Community members from throughout the region will have a platform to share their stories and lived experiences through the 2017 wildfires in a new exhibition at the Museum of the Cariboo Chilcotin.
Opening Nov. 6, Cariboo Strong – Resiliency in the Face of the 2017 Wildfires aims to paint a picture of how the community banded together in the face of the devastating impacts of the historic wildfires, which forced an almost two-week evacuation of the city in July of 2017.
The exhibition will showcase a vast collection of submitted stories, photographs, videos and objects loaned to the museum by residents, businesses and first responders on how they were affected during the wildfires.
“I think the overall theme throughout is it’s something that connects and unites us,” said Casey Bennett, project assistant with the MCC who, along with fellow staff members, have been hard at work throughout the week setting up for the exhibition’s opening. “You’ll see sad stories, you’ll see uplifting stories. It’s really something everyone here [in the Cariboo] can relate to and it affected everybody.”
Alex Geris, MCC manager, said initial work on the project got underway in 2018 after receiving a grant from the Canadian Red Cross as part of the MCC’s relocation and restoration project.
Initial plans to have the Cariboo Strong exhibit open to the public earlier this year were dashed due to the COVID-19 pandemic, which also presented its own challenges in coming up with ways to share and display the vast amount of information through submissions and interviews received from the community.
“It’s definitely been a difficult year to open an exhibit where we are hoping to engage the community, but it’s come together very nicely,” Geris said.
One museum wall will be entirely dedicated to photos and story excerpts submitted by residents. The museum’s website will further share those stories in their entirety in what will be a living, virtual exhibit. Submissions will also be collected throughout the exhibit’s run at the museum, which staff expects to stay open for at least a year.
“We’re hoping the online portion will provide a nice space for people to interact and have those shared experiences, as well as when they visit the museum,” Geris said.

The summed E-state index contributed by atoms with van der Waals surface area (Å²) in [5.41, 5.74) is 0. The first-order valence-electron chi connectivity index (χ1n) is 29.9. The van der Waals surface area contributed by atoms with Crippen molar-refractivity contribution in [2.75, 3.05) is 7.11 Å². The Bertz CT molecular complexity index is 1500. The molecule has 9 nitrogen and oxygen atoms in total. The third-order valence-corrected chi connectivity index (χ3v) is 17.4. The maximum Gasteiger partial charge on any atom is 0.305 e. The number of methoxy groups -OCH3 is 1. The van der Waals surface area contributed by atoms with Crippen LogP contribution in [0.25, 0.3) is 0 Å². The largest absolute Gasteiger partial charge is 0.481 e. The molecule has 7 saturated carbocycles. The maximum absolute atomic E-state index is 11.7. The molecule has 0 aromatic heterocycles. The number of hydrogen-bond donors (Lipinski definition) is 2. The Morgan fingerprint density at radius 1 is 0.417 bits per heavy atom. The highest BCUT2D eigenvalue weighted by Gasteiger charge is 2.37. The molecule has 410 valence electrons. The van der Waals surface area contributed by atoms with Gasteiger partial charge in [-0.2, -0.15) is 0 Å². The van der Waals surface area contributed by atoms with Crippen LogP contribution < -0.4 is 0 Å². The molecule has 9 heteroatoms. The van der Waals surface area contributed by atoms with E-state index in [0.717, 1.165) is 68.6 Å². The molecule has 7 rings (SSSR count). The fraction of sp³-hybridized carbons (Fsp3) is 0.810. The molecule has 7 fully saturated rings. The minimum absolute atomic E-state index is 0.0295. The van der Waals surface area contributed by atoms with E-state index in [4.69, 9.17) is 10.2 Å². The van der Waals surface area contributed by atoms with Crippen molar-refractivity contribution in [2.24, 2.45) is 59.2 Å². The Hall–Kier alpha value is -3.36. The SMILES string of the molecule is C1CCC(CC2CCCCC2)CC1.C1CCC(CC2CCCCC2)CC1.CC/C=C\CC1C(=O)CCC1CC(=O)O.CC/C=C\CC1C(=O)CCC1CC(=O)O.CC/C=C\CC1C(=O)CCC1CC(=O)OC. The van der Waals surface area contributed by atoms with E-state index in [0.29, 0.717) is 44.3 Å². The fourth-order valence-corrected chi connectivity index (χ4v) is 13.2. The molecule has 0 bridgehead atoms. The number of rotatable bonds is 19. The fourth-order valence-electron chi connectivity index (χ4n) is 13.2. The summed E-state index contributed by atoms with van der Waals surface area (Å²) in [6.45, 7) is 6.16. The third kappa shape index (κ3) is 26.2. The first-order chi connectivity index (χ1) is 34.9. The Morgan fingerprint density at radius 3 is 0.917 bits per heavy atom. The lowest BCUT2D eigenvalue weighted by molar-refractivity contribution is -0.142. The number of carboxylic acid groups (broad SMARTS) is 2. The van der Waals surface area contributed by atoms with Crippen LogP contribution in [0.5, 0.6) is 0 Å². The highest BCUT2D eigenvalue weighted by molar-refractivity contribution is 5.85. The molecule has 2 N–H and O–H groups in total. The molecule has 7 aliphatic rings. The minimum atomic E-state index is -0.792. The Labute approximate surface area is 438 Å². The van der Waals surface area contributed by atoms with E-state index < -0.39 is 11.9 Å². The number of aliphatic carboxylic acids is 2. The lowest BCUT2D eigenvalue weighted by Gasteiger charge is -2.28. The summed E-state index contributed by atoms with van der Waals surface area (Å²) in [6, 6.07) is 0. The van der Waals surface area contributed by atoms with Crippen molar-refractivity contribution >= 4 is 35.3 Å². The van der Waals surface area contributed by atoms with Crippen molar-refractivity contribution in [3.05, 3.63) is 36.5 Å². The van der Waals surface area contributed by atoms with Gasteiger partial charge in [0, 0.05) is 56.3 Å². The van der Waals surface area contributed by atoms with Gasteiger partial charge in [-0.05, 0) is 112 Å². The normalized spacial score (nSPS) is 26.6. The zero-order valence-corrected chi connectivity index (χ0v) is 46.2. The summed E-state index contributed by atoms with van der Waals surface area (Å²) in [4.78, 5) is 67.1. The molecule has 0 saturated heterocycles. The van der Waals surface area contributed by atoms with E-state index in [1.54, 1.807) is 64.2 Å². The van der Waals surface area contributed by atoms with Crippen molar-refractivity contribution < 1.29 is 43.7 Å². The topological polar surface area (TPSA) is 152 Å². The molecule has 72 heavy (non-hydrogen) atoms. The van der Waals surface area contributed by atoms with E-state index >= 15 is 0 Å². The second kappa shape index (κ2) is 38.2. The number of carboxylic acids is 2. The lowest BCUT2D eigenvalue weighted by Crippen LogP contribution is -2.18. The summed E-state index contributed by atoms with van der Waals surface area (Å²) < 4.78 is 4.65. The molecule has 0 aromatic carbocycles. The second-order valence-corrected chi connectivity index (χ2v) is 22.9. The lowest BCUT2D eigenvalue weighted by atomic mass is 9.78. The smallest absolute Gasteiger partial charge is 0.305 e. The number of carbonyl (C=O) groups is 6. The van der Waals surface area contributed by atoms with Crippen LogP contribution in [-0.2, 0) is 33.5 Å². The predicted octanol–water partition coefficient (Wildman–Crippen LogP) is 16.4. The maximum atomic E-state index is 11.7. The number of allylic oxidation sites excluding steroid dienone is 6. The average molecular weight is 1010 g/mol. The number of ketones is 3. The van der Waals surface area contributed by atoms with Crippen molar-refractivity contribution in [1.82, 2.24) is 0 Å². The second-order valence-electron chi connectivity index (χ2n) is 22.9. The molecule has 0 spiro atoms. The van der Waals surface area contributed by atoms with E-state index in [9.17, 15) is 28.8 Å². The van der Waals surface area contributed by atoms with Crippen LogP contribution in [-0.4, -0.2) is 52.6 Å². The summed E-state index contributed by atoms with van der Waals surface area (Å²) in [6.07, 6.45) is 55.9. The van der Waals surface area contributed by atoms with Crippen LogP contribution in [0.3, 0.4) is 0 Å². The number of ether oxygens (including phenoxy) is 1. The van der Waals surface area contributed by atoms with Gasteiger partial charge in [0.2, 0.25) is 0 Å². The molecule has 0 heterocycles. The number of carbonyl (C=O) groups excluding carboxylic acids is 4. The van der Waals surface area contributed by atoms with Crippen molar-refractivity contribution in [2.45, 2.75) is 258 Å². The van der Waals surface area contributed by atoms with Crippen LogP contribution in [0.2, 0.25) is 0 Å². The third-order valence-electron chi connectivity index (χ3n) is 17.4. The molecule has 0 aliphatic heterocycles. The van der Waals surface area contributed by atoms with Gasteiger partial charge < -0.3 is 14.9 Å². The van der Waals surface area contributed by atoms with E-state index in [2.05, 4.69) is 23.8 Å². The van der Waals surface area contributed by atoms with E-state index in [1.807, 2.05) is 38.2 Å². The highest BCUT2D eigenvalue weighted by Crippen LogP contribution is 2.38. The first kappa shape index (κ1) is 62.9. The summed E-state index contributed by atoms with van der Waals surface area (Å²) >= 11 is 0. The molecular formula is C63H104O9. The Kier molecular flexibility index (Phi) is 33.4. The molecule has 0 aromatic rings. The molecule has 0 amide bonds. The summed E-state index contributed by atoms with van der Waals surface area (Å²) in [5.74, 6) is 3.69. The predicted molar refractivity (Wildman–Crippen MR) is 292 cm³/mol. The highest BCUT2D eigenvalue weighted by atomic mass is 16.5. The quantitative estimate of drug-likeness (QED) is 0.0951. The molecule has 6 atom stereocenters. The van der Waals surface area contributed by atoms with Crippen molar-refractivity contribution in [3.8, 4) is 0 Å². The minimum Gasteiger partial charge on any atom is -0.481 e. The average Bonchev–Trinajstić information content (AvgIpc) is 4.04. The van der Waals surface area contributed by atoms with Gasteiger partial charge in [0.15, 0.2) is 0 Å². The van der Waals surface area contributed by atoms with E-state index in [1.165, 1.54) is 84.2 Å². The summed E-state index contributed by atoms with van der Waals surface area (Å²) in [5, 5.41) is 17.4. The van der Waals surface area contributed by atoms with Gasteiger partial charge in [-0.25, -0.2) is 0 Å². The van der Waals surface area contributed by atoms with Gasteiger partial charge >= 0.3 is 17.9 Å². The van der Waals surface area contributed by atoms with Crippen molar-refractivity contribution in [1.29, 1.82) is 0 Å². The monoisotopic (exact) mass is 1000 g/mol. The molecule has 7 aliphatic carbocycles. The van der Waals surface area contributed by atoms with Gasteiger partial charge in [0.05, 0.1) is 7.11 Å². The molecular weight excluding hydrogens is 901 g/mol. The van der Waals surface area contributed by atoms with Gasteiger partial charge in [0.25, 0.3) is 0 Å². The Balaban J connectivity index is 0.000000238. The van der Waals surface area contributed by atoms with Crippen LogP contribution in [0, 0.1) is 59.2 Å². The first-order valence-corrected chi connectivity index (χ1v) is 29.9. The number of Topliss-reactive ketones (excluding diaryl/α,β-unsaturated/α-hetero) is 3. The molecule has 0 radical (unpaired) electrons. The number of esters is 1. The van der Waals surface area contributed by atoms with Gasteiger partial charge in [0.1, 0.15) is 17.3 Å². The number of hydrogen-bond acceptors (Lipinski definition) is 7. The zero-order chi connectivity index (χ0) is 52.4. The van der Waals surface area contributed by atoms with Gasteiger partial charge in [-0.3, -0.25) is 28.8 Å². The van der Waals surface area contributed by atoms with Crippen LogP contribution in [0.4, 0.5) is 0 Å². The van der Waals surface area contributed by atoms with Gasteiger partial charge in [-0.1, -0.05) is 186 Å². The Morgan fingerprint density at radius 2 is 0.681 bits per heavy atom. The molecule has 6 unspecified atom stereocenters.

Objects on display at the museum, to name a few, will include three logs donated by Pioneer Log Homes of B.C. bearing hundreds of signatures from emergency personnel who assisted during the wildfires in the Cariboo-Chilcotin, and a bench built from reclaimed wood created by Bill James, including metal fabrication done by Monster Industries Ltd.
Nemiah Valley resident Jesaja Class also created a film titled Afterlight — entirely captured by drone depicting the devastating impacts of the wildfires in the Chilcotin — which will be viewable at the museum.
Due to its location at the Tourism Discovery Centre, the exhibit will also provide an opportunity to educate visitors from outside the community on the series of events that transpired during the summer of 2017.
Bennett and Geris both noted a lot of thought and time has gone into the project by many members of the community, and said they are extremely grateful to residents for sharing their stories with the museum.
“Without their stories and without their information this exhibit wouldn’t be possible,” Bennett said.
Geris also thanked the entire team at the MCC for its help, including MCC marketing and promotions co-ordinator Davana Mahon, artifact technician and professional museum conservator Raene Poisson, the MCC directors, former project assistant Nadia Erasmus and research assistant Rowan Paulsen.
“It’s been an entire team effort,” she said.
To help kick off the official Cariboo Strong exhibition opening, The Open Book will be on hand Nov. 6 from 11:30 to 1 p.m. selling signed copies of local author Claudia Cornwall’s new book: British Columbia in Flames. The museum has also teamed up with Cornwall for an online zoom event open to the public scheduled for 6:30 p.m. on Nov. 12 where she will be joined by multiple guest speakers. Registration for the zoom event is available on the MCC’s Facebook page, or by e-mailing firstname.lastname@example.org.
Geris, meanwhile, who moved to Williams Lake in 2019 from Ontario to take on the role of museum manager, said working on the project has been critically important.
“I needed to hear those community voices share their own stories, and that’s been the really rewarding part of it, for me, is to learn about the community, the individuals and the group effort to help rebuild,” she said.
Bennett noted, for him, it’s been an insightful process, to revisit the summer of 2017.
“It’s been quite eye opening for me to hear what other people experienced during that time,” he said. “I’d only been back here in Williams Lake for two years and to come back and have something like that happen, it really shows you how a community can pull itself together and operate.”
Poisson, who arrived in Williams Lake from Saskatchewan during the summer to spearhead the MCC’s ongoing deaccessioning project, added the submissions in the exhibit have helped her empathize and connect with people.
“In my work I’m usually in the back, but this made me more aware of how I should prepare for and think about this type of disaster actually happening,” she said.
The MCC and the Cariboo Strong – Resiliency in the Face of the 2017 Wildfires exhibition will be open Monday to Friday from 9 a.m. to 5 p.m. To view the online exhibit visit www.cowboy-museum.com/cariboo-strong-exhibit/.